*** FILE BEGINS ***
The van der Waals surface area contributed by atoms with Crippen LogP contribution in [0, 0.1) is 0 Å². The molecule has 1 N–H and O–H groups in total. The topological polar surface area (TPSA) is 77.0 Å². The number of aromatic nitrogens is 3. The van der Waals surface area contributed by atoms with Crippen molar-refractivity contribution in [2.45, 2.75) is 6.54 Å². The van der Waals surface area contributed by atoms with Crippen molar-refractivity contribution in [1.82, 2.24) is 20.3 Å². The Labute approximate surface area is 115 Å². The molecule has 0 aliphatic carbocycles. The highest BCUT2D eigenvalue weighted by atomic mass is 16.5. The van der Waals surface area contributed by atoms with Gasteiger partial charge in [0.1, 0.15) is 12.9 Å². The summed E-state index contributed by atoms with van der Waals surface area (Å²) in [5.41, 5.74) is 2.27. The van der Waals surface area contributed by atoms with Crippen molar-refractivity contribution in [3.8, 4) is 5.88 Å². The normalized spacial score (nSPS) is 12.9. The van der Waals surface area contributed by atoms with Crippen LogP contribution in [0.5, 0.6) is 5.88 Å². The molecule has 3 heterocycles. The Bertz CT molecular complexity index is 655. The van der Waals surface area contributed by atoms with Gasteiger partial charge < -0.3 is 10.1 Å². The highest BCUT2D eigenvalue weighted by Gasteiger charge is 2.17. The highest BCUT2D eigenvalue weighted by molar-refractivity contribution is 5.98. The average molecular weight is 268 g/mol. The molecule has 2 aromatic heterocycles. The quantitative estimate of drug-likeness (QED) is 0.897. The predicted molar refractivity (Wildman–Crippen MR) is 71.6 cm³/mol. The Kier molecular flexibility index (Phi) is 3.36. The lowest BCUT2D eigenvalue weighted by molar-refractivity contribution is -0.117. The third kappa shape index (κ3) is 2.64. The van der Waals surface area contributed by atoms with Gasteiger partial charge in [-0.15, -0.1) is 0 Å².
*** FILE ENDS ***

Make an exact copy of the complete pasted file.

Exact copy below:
The van der Waals surface area contributed by atoms with Crippen LogP contribution in [0, 0.1) is 0 Å². The molecule has 1 N–H and O–H groups in total. The topological polar surface area (TPSA) is 77.0 Å². The number of aromatic nitrogens is 3. The van der Waals surface area contributed by atoms with Crippen molar-refractivity contribution in [2.45, 2.75) is 6.54 Å². The van der Waals surface area contributed by atoms with Crippen molar-refractivity contribution in [1.82, 2.24) is 20.3 Å². The Labute approximate surface area is 115 Å². The molecule has 0 aliphatic carbocycles. The highest BCUT2D eigenvalue weighted by atomic mass is 16.5. The van der Waals surface area contributed by atoms with Gasteiger partial charge in [0.1, 0.15) is 12.9 Å². The summed E-state index contributed by atoms with van der Waals surface area (Å²) in [5.41, 5.74) is 2.27. The van der Waals surface area contributed by atoms with Crippen molar-refractivity contribution in [3.8, 4) is 5.88 Å². The normalized spacial score (nSPS) is 12.9. The van der Waals surface area contributed by atoms with Crippen LogP contribution in [0.5, 0.6) is 5.88 Å². The molecule has 3 heterocycles. The Bertz CT molecular complexity index is 655. The van der Waals surface area contributed by atoms with Gasteiger partial charge < -0.3 is 10.1 Å². The highest BCUT2D eigenvalue weighted by Gasteiger charge is 2.17. The highest BCUT2D eigenvalue weighted by molar-refractivity contribution is 5.98. The average molecular weight is 268 g/mol. The molecule has 2 aromatic heterocycles. The quantitative estimate of drug-likeness (QED) is 0.897. The predicted molar refractivity (Wildman–Crippen MR) is 71.6 cm³/mol. The Kier molecular flexibility index (Phi) is 3.36. The lowest BCUT2D eigenvalue weighted by molar-refractivity contribution is -0.117. The third kappa shape index (κ3) is 2.64. The van der Waals surface area contributed by atoms with Gasteiger partial charge in [-0.15, -0.1) is 0 Å².